Blog Archives

An ‘L’ of a way with grid references

Nav voucher

Despite the big changes in approaches to teaching navigation over the last decade or so, grid references will need to be introduced and used at some point to allow progression. As with a lot of the skills required for using

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Posted in Mountain Training, Navigation, Trips

The pitfalls of left and right in navigation and route description

Sedimentary rocks

We’ve all had the experience of mixing up left and right, often when trying to explain a route to a driver when we’re feeling under pressure ourselves. Confusing left and right may have been a contributing factor to the rout

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Posted in Hill Running, Mountain Training, Navigation, Orienteering

Completed British Orienteering Event Safety and Introduction to Orienteering e-learning

During the long days of lockdown, I found myself starting to do a lot of work for an organization where we were looking at Open Orienteering Maps and MapRunF as adjuncts to outdoor learning. This led to a gradual reconnection

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Posted in Edinburgh, Navigation, Orienteering

The evidence of craggers not seen

Under lockdown, I’ve followed my renewed interest in climbing outdoors by visiting my local crags in southern Edinburgh. We are exceptionally lucky, as Blackford Hill contains two cragging sites, as well as the bouldering problems associated with Agassiz Rock. Even

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Posted in Climbing, Edinburgh, Geodiversity

Edgelands in North Lanarkshire

Edgelands are those places that are on the periphery of urban sites. The concept was wonderfully explored in a book of the same name by Paul Farley & Michael Symonns Roberts and has become a pervasive enough concept to warrant

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Posted in Geodiversity, Scotland, Woodlands

An unexpected Pavement Palaeontology bonanza at Straiton retail park

Earlier in the week I was out checking out another prospect for work, as expedition trips are few and far between just now, when I stumbled upon the stone cladding used on the Next Store. I don’t have any call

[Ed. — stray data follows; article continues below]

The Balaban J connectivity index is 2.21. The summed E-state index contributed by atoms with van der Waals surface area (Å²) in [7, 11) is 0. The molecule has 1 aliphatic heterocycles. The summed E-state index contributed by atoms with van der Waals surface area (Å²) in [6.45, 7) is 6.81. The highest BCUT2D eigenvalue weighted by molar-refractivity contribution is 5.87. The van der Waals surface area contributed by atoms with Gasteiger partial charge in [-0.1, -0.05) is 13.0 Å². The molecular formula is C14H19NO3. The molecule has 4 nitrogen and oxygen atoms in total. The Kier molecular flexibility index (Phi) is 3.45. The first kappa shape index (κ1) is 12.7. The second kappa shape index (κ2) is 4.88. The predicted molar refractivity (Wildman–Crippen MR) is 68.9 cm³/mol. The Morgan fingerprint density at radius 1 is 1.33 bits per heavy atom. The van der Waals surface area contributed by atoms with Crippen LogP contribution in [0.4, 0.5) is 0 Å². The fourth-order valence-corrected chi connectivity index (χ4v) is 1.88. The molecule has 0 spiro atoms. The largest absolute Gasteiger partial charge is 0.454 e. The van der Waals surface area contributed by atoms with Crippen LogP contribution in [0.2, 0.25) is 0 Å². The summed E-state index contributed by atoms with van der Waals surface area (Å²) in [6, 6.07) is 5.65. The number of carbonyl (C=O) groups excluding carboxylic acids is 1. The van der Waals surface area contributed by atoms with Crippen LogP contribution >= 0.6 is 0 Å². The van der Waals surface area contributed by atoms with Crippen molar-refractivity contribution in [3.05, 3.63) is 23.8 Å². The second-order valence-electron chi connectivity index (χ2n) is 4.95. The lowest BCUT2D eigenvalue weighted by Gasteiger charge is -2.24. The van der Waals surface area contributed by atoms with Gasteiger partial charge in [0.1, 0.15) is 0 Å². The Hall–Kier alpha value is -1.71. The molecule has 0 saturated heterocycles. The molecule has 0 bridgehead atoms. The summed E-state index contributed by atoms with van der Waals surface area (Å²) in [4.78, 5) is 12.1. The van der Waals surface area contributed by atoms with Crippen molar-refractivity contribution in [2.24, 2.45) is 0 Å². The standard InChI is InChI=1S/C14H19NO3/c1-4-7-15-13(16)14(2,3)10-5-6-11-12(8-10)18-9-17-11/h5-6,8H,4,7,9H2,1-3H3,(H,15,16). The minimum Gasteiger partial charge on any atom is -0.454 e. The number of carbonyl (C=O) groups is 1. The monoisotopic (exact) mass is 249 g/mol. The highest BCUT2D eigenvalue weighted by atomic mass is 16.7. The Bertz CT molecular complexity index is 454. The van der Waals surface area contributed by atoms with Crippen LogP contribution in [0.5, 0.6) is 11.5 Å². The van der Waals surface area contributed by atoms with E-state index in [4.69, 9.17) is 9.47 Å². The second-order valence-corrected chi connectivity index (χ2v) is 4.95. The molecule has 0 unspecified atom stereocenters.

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Posted in Geodiversity, Palaeonotology, Scotland

Lochan nan Arm: legends, translations and a bit of geomorphology

Stone bench

I’ve quite a long association with the area around Tyndrum in the Western Highlands. I first visited as part of one of my undergraduate projects when I was doing my geology degree related to past mining activity and then went

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Posted in Geodiversity, Scotland, Trips

Thanks to Celox Training Academy for ‘Principles of Haemorrhage Control’ CPD course

In the last decade, a number of organizations and campaigns (e.g. Stop the Bleed, citizenAID) have begun to promote the need to prevent people bleeding to death from severe external injuries that could be treated by first-aiders. Keeping up with

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Posted in Mountain Training, Outdoor first-aid

‘Footwear systems’ for the hills

Shoe and improvised gaiter

One important piece of advice I was given by my old friend Dr Andy McMullen (Botanaeco) when I started doing a lot of outdoor work, both leadership and scientific fieldwork, in 2014 was to LOOK AFTER MY FEET! Part of

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Posted in Hill Running, Mountain Training, Orienteering, Scotland, Uncategorized

Hills of Hame: ready to go outdoors if you are

Hills of Hame works across Scotland on a range of activities and skills but fundamentally the company exists to help people, either as individuals or groups, move towards being able to undertake activities they would like to do. Al’s ideal

Posted in Uncategorized
Al is a Hill and Moorland Leader and has also completed the Expedition Skills module
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